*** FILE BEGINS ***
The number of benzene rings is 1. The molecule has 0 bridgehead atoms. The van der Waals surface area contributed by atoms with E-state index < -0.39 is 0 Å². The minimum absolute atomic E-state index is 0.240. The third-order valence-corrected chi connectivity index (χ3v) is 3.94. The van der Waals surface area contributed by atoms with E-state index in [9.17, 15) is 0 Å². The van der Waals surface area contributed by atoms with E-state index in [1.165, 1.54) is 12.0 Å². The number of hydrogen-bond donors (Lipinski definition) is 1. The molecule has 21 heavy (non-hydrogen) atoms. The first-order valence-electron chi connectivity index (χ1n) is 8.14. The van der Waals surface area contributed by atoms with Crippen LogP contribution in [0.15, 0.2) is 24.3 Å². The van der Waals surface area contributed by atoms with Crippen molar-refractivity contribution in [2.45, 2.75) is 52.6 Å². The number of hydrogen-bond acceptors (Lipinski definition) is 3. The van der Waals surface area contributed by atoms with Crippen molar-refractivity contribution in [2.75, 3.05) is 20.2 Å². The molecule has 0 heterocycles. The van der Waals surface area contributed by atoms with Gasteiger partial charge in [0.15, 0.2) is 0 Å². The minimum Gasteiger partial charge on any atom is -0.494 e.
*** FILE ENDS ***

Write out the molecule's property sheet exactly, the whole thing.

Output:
The number of benzene rings is 1. The molecule has 0 bridgehead atoms. The van der Waals surface area contributed by atoms with E-state index < -0.39 is 0 Å². The minimum absolute atomic E-state index is 0.240. The third-order valence-corrected chi connectivity index (χ3v) is 3.94. The van der Waals surface area contributed by atoms with E-state index in [9.17, 15) is 0 Å². The van der Waals surface area contributed by atoms with E-state index in [1.165, 1.54) is 12.0 Å². The number of hydrogen-bond donors (Lipinski definition) is 1. The molecule has 21 heavy (non-hydrogen) atoms. The first-order valence-electron chi connectivity index (χ1n) is 8.14. The van der Waals surface area contributed by atoms with Crippen LogP contribution in [0.15, 0.2) is 24.3 Å². The van der Waals surface area contributed by atoms with Crippen molar-refractivity contribution in [2.45, 2.75) is 52.6 Å². The number of hydrogen-bond acceptors (Lipinski definition) is 3. The van der Waals surface area contributed by atoms with Crippen molar-refractivity contribution in [2.75, 3.05) is 20.2 Å². The molecule has 0 heterocycles. The van der Waals surface area contributed by atoms with Gasteiger partial charge in [0.15, 0.2) is 0 Å². The minimum Gasteiger partial charge on any atom is -0.494 e.